When Izumi has finished the last bite of her ice cream cone, she finally says, “Okay.” There is a slightly cheerier note to her voice that makes Zuko smirk.
They linger in the park for a while longer, people-watching and playing tic-tac-toe with sticks and flowers that Izumi scrounges up. Always highly thoughtful and imaginative, Izumi likes to guess as to the lives of the people who pass them by. Zuko is about ready to call it a day so that they can get home and eat dinner at a reasonable hour when Izumi lets out a delighted gasp and her entire face lights up.
“Ms. Kanik!” she shouts as she scrambles up from their grassy haven.
Zuko looks up entirely too fast, nearly straining his neck in the process. It takes him a moment to recognize Katara who appears to have been on a run through the park, her hair caught up in an intricate braid and her legs covered in bright blue leggings. She pulls to a stop a few feet away, a flicker of something flashing over her dimpled face when she looks first at Zuko where he is sprawled across the grass, bright purple asters in hand, and then to Izumi who is nearly vibrating with delight.
The little girl darts forward to envelop her teacher in a fierce hug and Zuko finds that his mouth has gone inexplicably dry and that the moment has tugged rather ferociously on his heartstrings. When Izumi pulls back to gaze up at her teacher with admiring eyes, she says, “I’ve missed you,” and Zuko wishes more than anything that he could wrap them both in his arms and not let go for a long, long time.
“I’ll be back to school on Monday,” Katara says with a gentle smile. “I promise.”
In that instant, the word promise pressing forth from her lips, Zuko is a goner, a man long-adrift at sea now washed up on her shores.
It dawns on him rather suddenly, that he should at least stand up and greet her, so he does and she smiles. Her eyes are red-rimmed, though, and her nose is pink and a little raw. Zuko knows that look well from seeing it on his own mother’s face over the duration of her marriage to his lothario of a father. Katara has had her heart broken and rather recently at that. And it pains him because she’s lovely and funny and cares so much for Izumi.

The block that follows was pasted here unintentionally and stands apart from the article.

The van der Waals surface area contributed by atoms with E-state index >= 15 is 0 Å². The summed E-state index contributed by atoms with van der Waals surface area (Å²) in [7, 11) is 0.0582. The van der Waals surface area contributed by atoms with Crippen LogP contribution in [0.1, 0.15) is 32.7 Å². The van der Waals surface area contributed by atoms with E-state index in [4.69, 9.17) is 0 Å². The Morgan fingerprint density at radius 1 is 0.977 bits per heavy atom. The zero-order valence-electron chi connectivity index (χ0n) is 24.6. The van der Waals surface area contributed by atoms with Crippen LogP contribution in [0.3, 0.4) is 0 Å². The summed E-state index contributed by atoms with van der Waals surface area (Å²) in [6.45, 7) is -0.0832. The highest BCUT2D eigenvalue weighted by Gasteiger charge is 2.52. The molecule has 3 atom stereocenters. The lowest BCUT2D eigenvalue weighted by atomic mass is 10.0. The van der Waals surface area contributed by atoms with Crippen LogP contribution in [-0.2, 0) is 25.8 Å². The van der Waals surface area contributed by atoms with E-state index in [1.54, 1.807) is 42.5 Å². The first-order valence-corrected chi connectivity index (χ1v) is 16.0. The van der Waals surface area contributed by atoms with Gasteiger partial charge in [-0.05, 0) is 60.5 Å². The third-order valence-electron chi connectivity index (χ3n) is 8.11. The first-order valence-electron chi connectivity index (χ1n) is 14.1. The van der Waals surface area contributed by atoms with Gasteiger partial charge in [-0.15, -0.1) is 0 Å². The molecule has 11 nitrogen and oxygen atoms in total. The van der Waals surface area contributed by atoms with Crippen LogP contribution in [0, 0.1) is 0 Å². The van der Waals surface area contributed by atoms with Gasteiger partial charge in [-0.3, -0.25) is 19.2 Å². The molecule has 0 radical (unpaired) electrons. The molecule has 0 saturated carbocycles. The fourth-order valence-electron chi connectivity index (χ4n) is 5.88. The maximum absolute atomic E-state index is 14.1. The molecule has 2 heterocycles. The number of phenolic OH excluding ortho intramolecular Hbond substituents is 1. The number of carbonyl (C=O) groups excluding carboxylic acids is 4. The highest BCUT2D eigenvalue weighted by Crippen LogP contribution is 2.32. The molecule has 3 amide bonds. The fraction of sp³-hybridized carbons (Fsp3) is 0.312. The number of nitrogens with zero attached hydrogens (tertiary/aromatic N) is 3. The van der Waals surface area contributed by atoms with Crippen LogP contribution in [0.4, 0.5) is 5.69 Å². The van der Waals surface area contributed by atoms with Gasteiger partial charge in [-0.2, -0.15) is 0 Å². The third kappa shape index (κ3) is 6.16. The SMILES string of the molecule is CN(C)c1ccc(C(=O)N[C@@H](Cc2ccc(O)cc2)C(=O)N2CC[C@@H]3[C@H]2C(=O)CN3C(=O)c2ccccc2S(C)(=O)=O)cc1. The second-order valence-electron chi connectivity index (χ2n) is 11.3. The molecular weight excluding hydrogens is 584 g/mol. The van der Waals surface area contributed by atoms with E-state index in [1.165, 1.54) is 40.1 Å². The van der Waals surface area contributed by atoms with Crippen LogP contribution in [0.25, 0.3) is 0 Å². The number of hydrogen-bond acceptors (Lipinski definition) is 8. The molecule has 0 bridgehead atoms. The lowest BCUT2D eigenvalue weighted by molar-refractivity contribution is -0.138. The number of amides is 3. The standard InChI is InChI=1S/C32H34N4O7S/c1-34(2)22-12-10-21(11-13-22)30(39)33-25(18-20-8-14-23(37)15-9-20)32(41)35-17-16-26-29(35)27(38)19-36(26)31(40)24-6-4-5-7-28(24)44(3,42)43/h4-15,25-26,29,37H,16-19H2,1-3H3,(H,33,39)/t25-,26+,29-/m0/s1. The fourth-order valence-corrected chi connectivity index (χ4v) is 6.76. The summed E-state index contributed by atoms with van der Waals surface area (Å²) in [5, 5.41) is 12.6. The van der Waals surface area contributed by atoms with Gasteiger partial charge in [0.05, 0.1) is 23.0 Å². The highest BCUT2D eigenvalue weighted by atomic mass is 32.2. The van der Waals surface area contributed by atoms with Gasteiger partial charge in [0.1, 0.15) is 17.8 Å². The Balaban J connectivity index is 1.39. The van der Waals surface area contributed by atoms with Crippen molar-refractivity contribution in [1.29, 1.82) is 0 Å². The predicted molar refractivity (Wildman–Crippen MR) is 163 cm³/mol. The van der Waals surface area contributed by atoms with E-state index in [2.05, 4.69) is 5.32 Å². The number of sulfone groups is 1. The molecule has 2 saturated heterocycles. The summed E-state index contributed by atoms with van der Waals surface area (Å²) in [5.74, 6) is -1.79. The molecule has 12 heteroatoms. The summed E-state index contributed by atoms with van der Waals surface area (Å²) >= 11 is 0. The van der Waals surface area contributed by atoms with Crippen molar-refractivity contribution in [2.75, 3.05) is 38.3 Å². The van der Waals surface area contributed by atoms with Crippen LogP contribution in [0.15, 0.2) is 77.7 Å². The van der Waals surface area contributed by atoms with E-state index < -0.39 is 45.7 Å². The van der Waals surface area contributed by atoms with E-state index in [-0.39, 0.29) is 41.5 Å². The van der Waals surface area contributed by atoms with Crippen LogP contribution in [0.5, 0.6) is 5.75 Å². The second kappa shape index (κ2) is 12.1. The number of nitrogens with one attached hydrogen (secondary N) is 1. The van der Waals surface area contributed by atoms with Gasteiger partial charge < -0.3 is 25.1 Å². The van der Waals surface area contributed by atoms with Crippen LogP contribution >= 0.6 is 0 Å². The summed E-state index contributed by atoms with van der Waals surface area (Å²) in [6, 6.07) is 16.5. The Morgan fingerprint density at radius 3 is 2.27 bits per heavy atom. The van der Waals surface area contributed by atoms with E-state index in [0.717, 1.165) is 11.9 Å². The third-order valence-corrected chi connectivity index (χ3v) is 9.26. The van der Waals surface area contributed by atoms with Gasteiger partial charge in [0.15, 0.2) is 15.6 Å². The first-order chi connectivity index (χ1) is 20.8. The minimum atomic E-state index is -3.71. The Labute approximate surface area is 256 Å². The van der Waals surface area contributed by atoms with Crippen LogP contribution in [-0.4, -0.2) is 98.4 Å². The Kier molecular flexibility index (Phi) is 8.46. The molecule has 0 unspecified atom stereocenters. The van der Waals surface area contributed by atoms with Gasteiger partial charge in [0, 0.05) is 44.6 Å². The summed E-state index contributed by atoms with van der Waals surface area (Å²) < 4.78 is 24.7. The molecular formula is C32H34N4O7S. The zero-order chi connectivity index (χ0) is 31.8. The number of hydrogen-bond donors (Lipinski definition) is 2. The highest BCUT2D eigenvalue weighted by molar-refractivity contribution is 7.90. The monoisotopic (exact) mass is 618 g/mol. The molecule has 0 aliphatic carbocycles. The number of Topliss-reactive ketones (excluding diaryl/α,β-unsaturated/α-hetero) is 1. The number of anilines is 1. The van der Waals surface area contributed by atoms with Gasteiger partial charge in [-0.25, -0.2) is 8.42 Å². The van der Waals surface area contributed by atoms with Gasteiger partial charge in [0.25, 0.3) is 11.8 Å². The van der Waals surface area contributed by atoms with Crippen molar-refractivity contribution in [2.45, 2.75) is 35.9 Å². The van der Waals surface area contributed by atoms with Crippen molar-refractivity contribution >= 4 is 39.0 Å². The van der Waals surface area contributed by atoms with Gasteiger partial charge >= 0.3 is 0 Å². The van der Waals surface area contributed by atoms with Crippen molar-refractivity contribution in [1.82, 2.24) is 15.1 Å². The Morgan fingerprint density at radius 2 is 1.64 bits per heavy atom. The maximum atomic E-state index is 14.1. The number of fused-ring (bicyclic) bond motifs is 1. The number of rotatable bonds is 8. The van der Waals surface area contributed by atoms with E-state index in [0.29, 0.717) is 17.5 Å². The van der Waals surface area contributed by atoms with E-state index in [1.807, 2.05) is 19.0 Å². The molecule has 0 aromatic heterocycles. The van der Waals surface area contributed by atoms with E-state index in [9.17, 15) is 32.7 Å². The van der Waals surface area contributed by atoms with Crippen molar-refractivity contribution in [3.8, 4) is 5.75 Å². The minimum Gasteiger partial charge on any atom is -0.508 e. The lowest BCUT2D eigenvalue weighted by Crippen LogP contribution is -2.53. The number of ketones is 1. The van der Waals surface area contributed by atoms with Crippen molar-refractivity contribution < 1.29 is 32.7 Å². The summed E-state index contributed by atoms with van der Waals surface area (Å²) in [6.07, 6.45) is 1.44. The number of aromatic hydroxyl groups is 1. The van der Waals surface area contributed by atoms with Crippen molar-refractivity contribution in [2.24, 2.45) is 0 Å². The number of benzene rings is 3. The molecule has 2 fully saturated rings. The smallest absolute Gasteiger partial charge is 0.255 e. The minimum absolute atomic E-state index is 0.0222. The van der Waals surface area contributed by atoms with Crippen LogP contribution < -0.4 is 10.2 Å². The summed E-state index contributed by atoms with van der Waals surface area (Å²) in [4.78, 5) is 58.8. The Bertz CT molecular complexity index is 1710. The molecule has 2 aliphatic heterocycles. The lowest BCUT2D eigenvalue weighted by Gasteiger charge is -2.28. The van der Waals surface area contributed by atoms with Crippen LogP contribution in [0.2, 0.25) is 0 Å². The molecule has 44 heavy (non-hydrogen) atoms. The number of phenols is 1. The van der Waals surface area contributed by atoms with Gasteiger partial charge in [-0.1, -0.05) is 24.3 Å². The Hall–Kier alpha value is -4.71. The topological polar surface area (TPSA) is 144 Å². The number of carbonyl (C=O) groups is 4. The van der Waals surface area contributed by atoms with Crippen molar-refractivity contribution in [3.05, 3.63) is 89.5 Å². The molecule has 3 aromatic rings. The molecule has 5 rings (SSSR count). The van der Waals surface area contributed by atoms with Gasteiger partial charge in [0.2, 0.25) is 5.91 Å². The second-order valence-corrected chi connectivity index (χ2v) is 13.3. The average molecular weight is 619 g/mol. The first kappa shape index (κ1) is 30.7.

“Were you on vacation?”
“Izumi,” Zuko says warningly.
“It’s okay,” Katara tells him before her eyes shift back to Izumi. “I was moving.”
“But we had school!”
Katara pays Zuko’s protests no mind. She takes Izumi’s little hands in her own. “I’m very sorry I wasn’t there. I missed all of my students so much,” she says, earnest blue gaze locked on Izumi’s. “But I promise I’ll be back Monday morning, okay?”
“Please,” Izumi says. “ Please come back. Mr. Piandao wasn’t nearly as fun as you!”
The brunette laughs, tossing her head back. “Mr. Piandao is an excellent teacher,” she replies. “I bet you learned even more than you think you did. Now,” she smiles, wide and beautiful and brilliant, “I should be going so that you and your dad can continue...collecting flowers?”
“Oh, no! We’re playing tic-tac-toe, see?” Izumi points to the grid of sticks set up in the grass. “I’m the pink flowers and Dad is the purple!”
Zuko, his purple asters in hand, feels his face flush when Katara looks at him. He gestures vaguely with his handful of flowers and sends all his hopes to Agni that he doesn’t look too foolish.
“I see,” Katara says. “Well, you seem to have a wonderful dad, Miss Izumi. I hope the two of you have an excellent weekend.”
She begins backing towards the path, affixing an earbud as she goes. Zuko, thinking the ordeal over, breathes a sigh of relief and raises his hand to wave goodbye.
Izumi has other ideas.
“You should eat dinner with us!”
He’s burning alive. He has to be. It’s the only explanation for why he suddenly feels so hot around the collar. Agni, help him!
“Oh,” Katara says. Her eyes go round as dinner plates and she fumbles the earbud. It drops to the grass. “I um…”
She looks rather desperately at Zuko whose mouth is glued shut and who is frozen, mortified, in time . Izumi kneels down in the grass, oblivious, her fingers sifting through the emerald blades for the earbud.
He wants to evaporate on the spot.
“That’s very kind of you, Izumi, um…” Katara’s gaze turns searching.
“Um,” Zuko agrees intelligently, rather surprised he hasn’t crumbled to ash by now.
“Why?” Izumi asks. She pops up from the ground, the epitome of childhood innocence as she offers the dropped earbud to her teacher. “Who are you eating with?”
Tonight, Zuko and Izumi are going to have a very long conversation about the exact questions she should not ask Ms. Kanik.
“I- No one,” Katara says, taking the device from Izumi’s fingers.
“So… You don’t want to?”
Tonight, Zuko is going to have a very long conversation with himself about speaking the fuck up when his daughter pushes boundaries too far with her elders and not going mute when pretty girls look at him .
“Oh, it’s not that.”